“This is unacceptable and we urge you to reexamine this policy,” Lankford said in the letter.

There is still a substantial backlog of passport applications, Lankford said this past July..

Lankford said an increasing number of Oklahomans reported experiencing “tremendous delays” in their passport application being processed.

KFOR spoke with Lankford’s staff about the passport issue, asking for an interview with the Senator and for specific details regarding the number of complaints their office has received regarding delayed passport applications. An interview was not granted, but KFOR was directed to a statement from Lankford calling upon the State Department to address delays in the processing of Oklahomans’ passports.

Information included with Lankford’s July statement claimed the passport backlog has swelled since 2020 to an unprecedented 2.2 million applications with expected delays of 4-6 months.

“The State Department’s Passport Service is failing Oklahomans and our nation, and that needs to turn around right now,“ Lankford said in the July statement. “While many Oklahomans successfully worked remotely during the pandemic, passports sat unprocessed at the State Department for months. After I pushed to get passport processing up and moving again last year, Secretary Pompeo got it back on track. But under the Biden Administration, it’s worse than ever. Oklahomans now face months-long delays, despite paying more for expedited service. Many passport applicants have only heard ‘radio silence’ from the State Department on their expectations or questions, which has prohibited some Oklahomans from traveling. America is back to work. It is past time for the State Department to also get back to work.”

Approximately 1.5 to 2 million passport applications are currently in process, a State Department official told KFOR on Friday.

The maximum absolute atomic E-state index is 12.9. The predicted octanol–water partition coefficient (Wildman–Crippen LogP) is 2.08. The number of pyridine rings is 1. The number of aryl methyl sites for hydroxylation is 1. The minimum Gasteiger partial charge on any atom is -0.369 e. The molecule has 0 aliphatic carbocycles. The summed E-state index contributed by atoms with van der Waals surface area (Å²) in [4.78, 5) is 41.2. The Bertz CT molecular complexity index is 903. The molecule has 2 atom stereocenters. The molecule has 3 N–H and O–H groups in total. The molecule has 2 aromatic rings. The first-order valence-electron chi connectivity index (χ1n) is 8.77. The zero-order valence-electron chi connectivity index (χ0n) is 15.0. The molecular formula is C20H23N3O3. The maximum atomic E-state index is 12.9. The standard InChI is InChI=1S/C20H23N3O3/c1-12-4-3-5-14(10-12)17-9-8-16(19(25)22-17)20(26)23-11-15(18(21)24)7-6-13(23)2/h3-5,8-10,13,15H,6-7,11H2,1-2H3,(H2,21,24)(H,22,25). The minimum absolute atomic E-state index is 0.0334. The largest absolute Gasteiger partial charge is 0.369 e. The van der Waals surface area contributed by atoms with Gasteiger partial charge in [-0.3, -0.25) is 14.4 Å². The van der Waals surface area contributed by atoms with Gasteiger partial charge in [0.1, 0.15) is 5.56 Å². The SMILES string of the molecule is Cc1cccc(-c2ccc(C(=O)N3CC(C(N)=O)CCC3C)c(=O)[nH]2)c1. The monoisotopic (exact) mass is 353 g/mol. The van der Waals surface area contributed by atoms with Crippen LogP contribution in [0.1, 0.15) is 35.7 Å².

“The estimates of 12-18 weeks for routine applications and 6-12 weeks for expedited applications are expected maximum wait times. Most applicants will receive their passport sooner,” the official said.

(AP Photo/Rick Bowmer)

The State Department official told KFOR that work is being done to address continuing delays.

“We have taken several steps to address these challenges, including ensuring all our employees have access to vaccines, bringing back staff at our agencies, offering our staff overtime, temporarily assigning additional staff to passport adjudication and hiring additional contractors to surge processing capacity across the country,” the official said.

An emergency appointment can be made at a passport agency to obtain a passport more rapidly if a life-or-death emergency is involved.

An individual can qualify for a life-or-death emergency appointment if an immediate family member died, is dying or facing a life-threatening illness or injury while abroad, requiring the individual to travel outside the U.S. within 72 hours (three business days),” the State Department official said.

The following must be provided to make a life-or-death emergency appointment:

  • A passport application with supporting documents.